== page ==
What I saw In the Water group exhibition launches in Melville

By CityLife Arts Writer

Drawing inspiration from the spirit of connection, mutability, and the organic nature of a culture in flux and emergence, WHAT I SAW IN THE WATER is a group exhibition that brings together three unique artists connected to the annual Business and Arts South Africa (BASA) Awards. 

Since 2022, BASA and the Industrial Development Corporation (IDC) have partnered on a range of projects designed and curated to facilitate the exposure of emerging artists and to support entrepreneurs within South Africa’s creative economy.

 Each year, BASA Awards winners receive a limited edition artwork created exclusively for that year’s winners. An artist is invited to produce these works WHAT I SAW IN THE WATER features works by pace-setting artist BaneleKhoza (featured artist at BASA’s 23rd Awards), Mariapaola McGurk who was commissioned to create the winner’s artworks for BASA’s 25th Awards, and Audrey Lisik van Zyl, whose work was recently shown at the IDC/BASA ‘Nexus in Nature’ event and has now been commissioned to create the winners artworks for the 2023 BASA Awards.

Investment specialist Affairs In corporate Affairs at IDC Luana Malan.

 Luana Malan, a representative of the IDC, expressed her gratitude for the partnership with BASA during the launch of the exhibition at Chiesa Di PazzoLupi, the new home of BASA in Melville. Malan emphasized the importance of partnerships and how they involve collaborating with various stakeholders such as individuals, teams, communities, mandates, brands, values, and cultures, all with the aim of achieving a collective win. She thanked BASA for enabling the IDC to add value to its efforts in supporting the creative sector and appreciated the dedication, governance, and leadership of BASA. Malan also praised BASA for including new voices and carrying out a mandate values transformation on its ideas.

Said BASA CEO, Ashraf Johaardien, “Both business and the arts have an essential role to play in advancing climate justice and social change. In the same way, our RISE theme for the 24th annual BASA Awards was inspired by Maya Angelo’s iconic poem, the theme for this first-ever group BASA Awards exhibition draws inspiration from the title of Frida Kahlo’s striking and powerful painting, What The Water Gave Me. In addition, the theme was also informed by BASA’s Climate Culture Programme which seeks to amplify the current discourse of leading cultural and creative practitioners in response to the climate emergency as a growing number of creatives start using their influence and work to promote climate justice and social change.”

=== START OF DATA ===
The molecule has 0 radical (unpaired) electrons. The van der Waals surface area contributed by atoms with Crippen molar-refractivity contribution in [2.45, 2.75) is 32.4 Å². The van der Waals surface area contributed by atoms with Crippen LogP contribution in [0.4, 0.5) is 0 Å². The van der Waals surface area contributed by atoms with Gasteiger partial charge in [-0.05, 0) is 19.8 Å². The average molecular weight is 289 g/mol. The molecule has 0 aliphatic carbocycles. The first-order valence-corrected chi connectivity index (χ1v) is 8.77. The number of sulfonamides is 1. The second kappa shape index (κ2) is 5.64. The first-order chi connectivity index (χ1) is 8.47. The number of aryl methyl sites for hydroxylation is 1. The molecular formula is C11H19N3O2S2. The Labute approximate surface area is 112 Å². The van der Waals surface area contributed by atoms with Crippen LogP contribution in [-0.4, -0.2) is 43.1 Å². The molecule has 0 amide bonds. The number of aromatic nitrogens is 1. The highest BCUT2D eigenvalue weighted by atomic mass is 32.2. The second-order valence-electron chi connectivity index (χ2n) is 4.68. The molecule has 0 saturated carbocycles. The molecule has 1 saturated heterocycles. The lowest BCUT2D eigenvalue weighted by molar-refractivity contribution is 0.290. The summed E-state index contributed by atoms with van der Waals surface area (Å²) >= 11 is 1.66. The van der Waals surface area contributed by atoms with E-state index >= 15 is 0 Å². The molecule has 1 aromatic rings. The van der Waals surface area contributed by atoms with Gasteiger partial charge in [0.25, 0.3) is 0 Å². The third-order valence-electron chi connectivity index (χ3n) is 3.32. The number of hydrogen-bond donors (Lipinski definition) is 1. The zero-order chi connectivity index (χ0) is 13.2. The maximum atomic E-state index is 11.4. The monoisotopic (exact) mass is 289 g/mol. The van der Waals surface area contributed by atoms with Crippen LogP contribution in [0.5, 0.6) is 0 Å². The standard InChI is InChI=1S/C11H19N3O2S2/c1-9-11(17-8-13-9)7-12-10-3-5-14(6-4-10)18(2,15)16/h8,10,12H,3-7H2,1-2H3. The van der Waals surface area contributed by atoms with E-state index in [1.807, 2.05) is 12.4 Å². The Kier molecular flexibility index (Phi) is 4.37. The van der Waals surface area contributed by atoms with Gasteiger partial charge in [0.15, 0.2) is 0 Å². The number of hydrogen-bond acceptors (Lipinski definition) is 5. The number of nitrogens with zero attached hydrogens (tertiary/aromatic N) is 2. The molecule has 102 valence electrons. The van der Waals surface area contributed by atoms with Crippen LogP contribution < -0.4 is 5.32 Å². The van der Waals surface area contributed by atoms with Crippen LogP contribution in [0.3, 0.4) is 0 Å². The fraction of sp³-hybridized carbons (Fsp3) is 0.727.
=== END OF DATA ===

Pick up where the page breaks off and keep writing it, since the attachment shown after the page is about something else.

From right to left Visual Artist Banele Khoza & Visual Artist Mariapaola McGurk.

Khoza’s evocative works on paper – featuring alternatively washy, vibrant or sombre colours that bleed, drift and drip, convey the immediacy of his visual language, which oscillates fluidly between figuration and abstraction. Very much an iconic artist of his time, Khoza’s aim is to give form to “the translucency of deep feeling”. His works intuitively and spontaneously – typically working on multiple pieces at once – renders dreamlike imagery in an array of media from gouache to acrylic to pixels on a tablet.

 Audrey Lisik van Zyl received her first commission from BASA to interpret the first 21 days of lockdown through a collection of illustrations, 10 of which are on show in this exhibition. Her digital watercolour works reflect various arts and creative disciplines. Illustrations labelled with ‘Scene’ explore a tool, an environment, or an element from an artist’s discipline and plays with scale to emphasise the importance of their careers and how nervous they became for their livelihoods as the lockdown commenced. The artist, depicted small in the scene to represent feelings of being overwhelmed and filled with anxiety, seems to be isolated whilst showing and living their loneliness, highlighting their fears of being marginalised in an overwhelming time of the then-unknown future. Other works are lighter and more endearing in sentiment following this first take. The artworks labelled with ‘People’ show the different artists in their homes, with their families, pets and talent – but all within their craft and insecurities. These cannot help but show the optimism, resilience and perseverance of our South African artists. 

From left to right BASA CEO Ashraf Jaardien & Visual Artist Mariapaola McGurk.

 Mariapaola McGurk, herself a triple BASA Award winner under the auspices of her work at The Coloured Cube, holds an Honours cum laude in Visual Arts from the University of Johannesburg and an Executive MBA from Henley Business School. Her chosen form ispaper-cutting. 2022, the year that she was commissioned by BASA, was a particularly difficult one, as South Africans faced fluctuating levels of COVID lockdowns, riots, increasing economic uncertainty and big questions about the future. Despite this, the partnerships recognised in 2022 persevered to maintain and produce astonishing and important work. The works created by McGurk (some of which are on show in the exhibition) reflect the tenacity and courage of the creative sector, through a series entitled, A Mother’s Window: Finding the Light.

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